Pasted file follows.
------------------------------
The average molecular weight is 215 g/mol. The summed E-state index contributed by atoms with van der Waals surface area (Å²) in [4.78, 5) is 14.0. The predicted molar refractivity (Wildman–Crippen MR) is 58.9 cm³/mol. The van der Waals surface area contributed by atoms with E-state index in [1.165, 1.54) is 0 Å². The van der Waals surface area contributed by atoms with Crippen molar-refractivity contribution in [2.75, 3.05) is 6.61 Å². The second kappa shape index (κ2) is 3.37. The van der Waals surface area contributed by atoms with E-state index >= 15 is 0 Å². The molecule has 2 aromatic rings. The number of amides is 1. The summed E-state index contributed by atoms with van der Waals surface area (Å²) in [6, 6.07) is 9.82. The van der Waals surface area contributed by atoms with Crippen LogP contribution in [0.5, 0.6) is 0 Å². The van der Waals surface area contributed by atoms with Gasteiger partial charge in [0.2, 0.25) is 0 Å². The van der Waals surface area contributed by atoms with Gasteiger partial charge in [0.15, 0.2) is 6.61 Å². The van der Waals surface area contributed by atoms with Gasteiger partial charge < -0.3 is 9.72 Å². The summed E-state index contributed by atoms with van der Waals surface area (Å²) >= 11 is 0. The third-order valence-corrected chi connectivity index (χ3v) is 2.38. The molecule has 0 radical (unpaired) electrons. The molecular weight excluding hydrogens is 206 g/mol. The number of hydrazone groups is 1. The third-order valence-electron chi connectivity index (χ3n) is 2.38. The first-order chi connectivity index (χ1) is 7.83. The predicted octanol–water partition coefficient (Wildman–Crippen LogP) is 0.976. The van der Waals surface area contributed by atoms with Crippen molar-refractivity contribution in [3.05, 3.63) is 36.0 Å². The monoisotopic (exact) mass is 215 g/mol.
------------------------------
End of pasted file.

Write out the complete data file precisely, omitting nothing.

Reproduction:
The average molecular weight is 215 g/mol. The summed E-state index contributed by atoms with van der Waals surface area (Å²) in [4.78, 5) is 14.0. The predicted molar refractivity (Wildman–Crippen MR) is 58.9 cm³/mol. The van der Waals surface area contributed by atoms with E-state index in [1.165, 1.54) is 0 Å². The van der Waals surface area contributed by atoms with Crippen molar-refractivity contribution in [2.75, 3.05) is 6.61 Å². The second kappa shape index (κ2) is 3.37. The van der Waals surface area contributed by atoms with E-state index >= 15 is 0 Å². The molecule has 2 aromatic rings. The number of amides is 1. The summed E-state index contributed by atoms with van der Waals surface area (Å²) in [6, 6.07) is 9.82. The van der Waals surface area contributed by atoms with Crippen LogP contribution in [0.5, 0.6) is 0 Å². The van der Waals surface area contributed by atoms with Gasteiger partial charge in [0.2, 0.25) is 0 Å². The van der Waals surface area contributed by atoms with Gasteiger partial charge in [0.15, 0.2) is 6.61 Å². The van der Waals surface area contributed by atoms with Gasteiger partial charge < -0.3 is 9.72 Å². The summed E-state index contributed by atoms with van der Waals surface area (Å²) >= 11 is 0. The third-order valence-corrected chi connectivity index (χ3v) is 2.38. The molecule has 0 radical (unpaired) electrons. The molecular weight excluding hydrogens is 206 g/mol. The number of hydrazone groups is 1. The third-order valence-electron chi connectivity index (χ3n) is 2.38. The first-order chi connectivity index (χ1) is 7.83. The predicted octanol–water partition coefficient (Wildman–Crippen LogP) is 0.976. The van der Waals surface area contributed by atoms with Crippen molar-refractivity contribution in [3.05, 3.63) is 36.0 Å². The monoisotopic (exact) mass is 215 g/mol.